As part geography, the children in Bluebirds designed an instructional poster with advice about what to do in a flood. They looked at the dangers people and communities would face in a flood as well as the environmental impact a flood would have on the landscape.
What a fantastic trip Bluebirds had to Twycross Zoo! They learned such a lot about biomes and why they are so important to all of life on earth.
Biodiversity is all the different kinds of life you’ll find in one area—the variety of animals, plants, fungi, and even micro-organisms like bacteria that make up our natural world. Each of these species and organisms work together in ecosystems, like an intricate web, to maintain balance and support life. Biodiversity supports everything in nature that we need to survive: food, clean water, medicine, and shelter.
The children first played a game where they place animals in different habitats: mountain/sea/rainforest/savanna. They learned through this that, although we think of penguins only living in the Antarctic in fact you can find some penguins in South America.
Bluebirds went on to look at food webs and how each plant, animal, insect, fungi, and bacteria played an important part in the life cycle of that biome. We also learned that in every biome you will find some keystone animals that all other life is supported by. In Africa, the rhinos is a keystone creature as they eat the bushes to keep them under control and stop them taking over the savanna. Rhinos also spread the seeds of the bush in their poo, making sure new plants can grow because their poo in very rich in nutrients. Rhinos love to wallow in mud this helps new waterholes to develop creating more place for other creatures to drink from, such as giraffe. In a healthy biome all life supports each other and this showed the children the reason why we need to look after our earth.
Bluebirds learned about the 4 R’s: Re-use, Re-cycle, Reduce and, maybe one that we may never think of, Refuse.
Thank you Twycross Zoo for all we have learned on our trip.
In English, Bluebirds have been taking part in a debate about whether it was right for Miss Dainter to just have a little taste of the chocolate cake that Mrs Parry had brought into school to share with the teachers. Without her knowledge, Miss Dainter did have one small slice of the cake and found it yummy.
The children took part in conscience alley; this is where they each say their side for or against Miss Dainter eating the chocolate cake.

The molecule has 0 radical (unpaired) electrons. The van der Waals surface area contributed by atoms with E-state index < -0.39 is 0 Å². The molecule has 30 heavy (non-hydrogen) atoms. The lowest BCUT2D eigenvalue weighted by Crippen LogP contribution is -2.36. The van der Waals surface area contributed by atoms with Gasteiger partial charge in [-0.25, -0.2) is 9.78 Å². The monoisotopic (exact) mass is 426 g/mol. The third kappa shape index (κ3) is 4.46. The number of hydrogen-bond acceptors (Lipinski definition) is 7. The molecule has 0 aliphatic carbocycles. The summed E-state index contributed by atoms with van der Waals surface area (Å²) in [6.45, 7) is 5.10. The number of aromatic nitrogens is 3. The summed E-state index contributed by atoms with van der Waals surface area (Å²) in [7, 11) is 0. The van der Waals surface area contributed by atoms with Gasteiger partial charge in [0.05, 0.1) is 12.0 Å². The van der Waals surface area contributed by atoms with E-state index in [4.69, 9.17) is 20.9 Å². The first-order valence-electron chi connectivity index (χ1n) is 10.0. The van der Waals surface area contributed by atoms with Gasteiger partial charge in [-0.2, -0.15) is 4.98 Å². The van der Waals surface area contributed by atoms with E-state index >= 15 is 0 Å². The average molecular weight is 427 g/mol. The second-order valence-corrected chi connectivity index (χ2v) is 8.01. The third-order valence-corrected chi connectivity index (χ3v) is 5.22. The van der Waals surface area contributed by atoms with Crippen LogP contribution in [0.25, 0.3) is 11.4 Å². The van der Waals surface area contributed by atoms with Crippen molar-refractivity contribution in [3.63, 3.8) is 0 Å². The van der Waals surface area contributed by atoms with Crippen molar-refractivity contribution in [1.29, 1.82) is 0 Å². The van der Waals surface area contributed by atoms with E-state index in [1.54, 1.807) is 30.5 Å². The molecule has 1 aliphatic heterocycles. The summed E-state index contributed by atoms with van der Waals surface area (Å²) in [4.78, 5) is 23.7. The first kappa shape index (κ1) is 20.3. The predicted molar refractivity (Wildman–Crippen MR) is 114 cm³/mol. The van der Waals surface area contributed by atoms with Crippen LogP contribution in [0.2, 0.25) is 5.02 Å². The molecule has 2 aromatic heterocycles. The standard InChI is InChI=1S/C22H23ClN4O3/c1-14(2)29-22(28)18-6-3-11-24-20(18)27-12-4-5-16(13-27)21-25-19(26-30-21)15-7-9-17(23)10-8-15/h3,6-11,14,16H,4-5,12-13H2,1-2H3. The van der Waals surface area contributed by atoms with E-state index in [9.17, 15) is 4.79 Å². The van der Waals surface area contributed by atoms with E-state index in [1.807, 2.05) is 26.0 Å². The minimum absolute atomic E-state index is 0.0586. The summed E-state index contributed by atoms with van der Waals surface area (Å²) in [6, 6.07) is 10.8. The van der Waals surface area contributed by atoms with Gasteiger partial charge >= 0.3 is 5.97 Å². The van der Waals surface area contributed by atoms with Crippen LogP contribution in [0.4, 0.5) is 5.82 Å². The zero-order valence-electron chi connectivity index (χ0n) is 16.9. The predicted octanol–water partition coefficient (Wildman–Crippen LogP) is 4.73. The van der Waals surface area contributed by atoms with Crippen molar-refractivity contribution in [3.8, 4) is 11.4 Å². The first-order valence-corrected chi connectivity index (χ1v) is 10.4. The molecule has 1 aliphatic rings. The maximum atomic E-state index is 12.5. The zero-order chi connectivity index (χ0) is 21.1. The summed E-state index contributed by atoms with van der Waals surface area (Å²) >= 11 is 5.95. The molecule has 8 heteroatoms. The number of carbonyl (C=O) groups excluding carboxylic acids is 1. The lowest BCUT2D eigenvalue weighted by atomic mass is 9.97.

For not eating the cake:
Yusuf: She did not have permission to eat the cake.
Anren: It’s not right because Miss Dainter ate it right in front of the class (not a good role-model.)
Charlie: It’s not breaktime and Mrs Parry said it was for then.
Musa: She couldn’t stop herself from eating the cake ( no self-control.)
Declan / Aya : She may have been hungry but it was not breaktime yet.
For eating the cake:
Tatenda: She felt left out as it was only for the teachers.
Alexander H: It was teasing and too tempting for her as she smelt it.
Elias: It’s not fair that the cake is only for teachers.
Sam: Teaching Assistants work harder than teachers so she should have the cake as well as the teacher.
Shriya : A teacher just does the marking whereas Teaching Assistants help everyone.
As part of our rivers topic, Bluebirds went on an exciting field trip to Cannon Hill Park to follow the course of the River Rea. We enjoyed Observing the River Rea and looked at how it changed from flowing straight with the help of humans, to meandering and finding its true course where nature was in control.
We also looked at direction the river flowed, talking about the debris and how it can cause floods. After discussing the river, the children took time to sketch the different stages of the Rea as they followed its course.
Bluebirds have now just completed their experiment on how plants germinate. They have followed and observed cress for the last four days to find out what happens to seeds when they start to grow. As you can see all the children have learned so much just through observation. The children looked at the stages the seed went through, from the seed swelling, then splitting and finally the shoots emerging from the seed pod.
Amudha: I liked the experiment watching how the plant germinated. It changed day by day and we got to watch how the shoots grew longer.
Bluebirds, like all of our school community, have taken part in a dance workshop today. The visiting dance teacher taught us an Egyptian dance. It was really exciting and fun to be part of. We have learned some fun ways to warm up as well as a fantastic dance. Take a look at us in action!
Bluebirds are taking part in an experiment in science to show how seeds germinate. They have paired up to grow cress from seeds and, for the next few days, they will examine their seeds to observe how they grow and look.
Bluebirds have been learning about the meaning of empathy and how it affects others and themselves.
Mrs Parry read the story My Beautiful Voice by Joseph Coelho and Allison Colpoys. The story tells of a boy that has not found the confidence to use his voice in front of other people. The book follows his journey from shy child to realising he has a beautiful a beautiful voice.
Olivia: The new teacher knew how he felt and that he had his voice in him. This means the teacher had empathy.
Ayra: I learned that he wouldn’t talk because he was to shy and the new teacher had a book about quiet Heros and unheard songs. This made him have an idea in his head. She had empathy and knew how he felt and felt the same.
James: In My Beautiful Voice the teacher felt what the child felt, she helped him face his fears. Empathy is when you feel what other people are feeling. When a child hurt his leg yesterday, I knew how he felt as that had happened to me when I fell off my bike. I hurt my leg. It’s like when you’re sad, scared, worried or also when you’re happy. Others can feel and understand how you feel. That’s empathy.